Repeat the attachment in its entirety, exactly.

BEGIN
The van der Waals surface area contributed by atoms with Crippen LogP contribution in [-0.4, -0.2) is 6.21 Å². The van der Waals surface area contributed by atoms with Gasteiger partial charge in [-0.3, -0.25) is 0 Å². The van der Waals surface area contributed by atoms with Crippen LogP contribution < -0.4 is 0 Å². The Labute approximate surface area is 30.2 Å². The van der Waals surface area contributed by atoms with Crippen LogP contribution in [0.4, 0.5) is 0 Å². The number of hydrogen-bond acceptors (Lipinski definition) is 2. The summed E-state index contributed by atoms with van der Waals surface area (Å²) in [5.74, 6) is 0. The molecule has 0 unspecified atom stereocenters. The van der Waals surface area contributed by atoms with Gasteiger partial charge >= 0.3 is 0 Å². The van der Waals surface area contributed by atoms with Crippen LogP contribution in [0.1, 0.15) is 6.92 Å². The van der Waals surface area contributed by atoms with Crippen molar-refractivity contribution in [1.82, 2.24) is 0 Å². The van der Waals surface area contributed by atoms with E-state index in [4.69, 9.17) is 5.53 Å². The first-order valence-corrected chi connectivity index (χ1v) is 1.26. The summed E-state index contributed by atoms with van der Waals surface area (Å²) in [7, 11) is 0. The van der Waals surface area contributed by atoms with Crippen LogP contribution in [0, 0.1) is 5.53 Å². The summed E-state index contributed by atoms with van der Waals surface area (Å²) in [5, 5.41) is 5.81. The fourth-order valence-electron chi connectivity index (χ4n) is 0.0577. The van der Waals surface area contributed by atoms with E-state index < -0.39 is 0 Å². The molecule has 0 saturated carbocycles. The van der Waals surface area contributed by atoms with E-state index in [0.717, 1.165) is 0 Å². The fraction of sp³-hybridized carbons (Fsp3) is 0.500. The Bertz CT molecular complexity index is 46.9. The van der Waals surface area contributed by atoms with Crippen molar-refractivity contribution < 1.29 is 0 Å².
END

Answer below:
The van der Waals surface area contributed by atoms with Crippen LogP contribution in [-0.4, -0.2) is 6.21 Å². The van der Waals surface area contributed by atoms with Gasteiger partial charge in [-0.3, -0.25) is 0 Å². The van der Waals surface area contributed by atoms with Crippen LogP contribution < -0.4 is 0 Å². The Labute approximate surface area is 30.2 Å². The van der Waals surface area contributed by atoms with Crippen LogP contribution in [0.4, 0.5) is 0 Å². The number of hydrogen-bond acceptors (Lipinski definition) is 2. The summed E-state index contributed by atoms with van der Waals surface area (Å²) in [5.74, 6) is 0. The molecule has 0 unspecified atom stereocenters. The van der Waals surface area contributed by atoms with Gasteiger partial charge >= 0.3 is 0 Å². The van der Waals surface area contributed by atoms with Crippen LogP contribution in [0.1, 0.15) is 6.92 Å². The van der Waals surface area contributed by atoms with Crippen molar-refractivity contribution in [1.82, 2.24) is 0 Å². The van der Waals surface area contributed by atoms with E-state index in [4.69, 9.17) is 5.53 Å². The first-order valence-corrected chi connectivity index (χ1v) is 1.26. The summed E-state index contributed by atoms with van der Waals surface area (Å²) in [7, 11) is 0. The van der Waals surface area contributed by atoms with Crippen LogP contribution in [0, 0.1) is 5.53 Å². The summed E-state index contributed by atoms with van der Waals surface area (Å²) in [5, 5.41) is 5.81. The fourth-order valence-electron chi connectivity index (χ4n) is 0.0577. The van der Waals surface area contributed by atoms with E-state index < -0.39 is 0 Å². The molecule has 0 saturated carbocycles. The van der Waals surface area contributed by atoms with E-state index in [0.717, 1.165) is 0 Å². The fraction of sp³-hybridized carbons (Fsp3) is 0.500. The Bertz CT molecular complexity index is 46.9. The van der Waals surface area contributed by atoms with Crippen molar-refractivity contribution < 1.29 is 0 Å².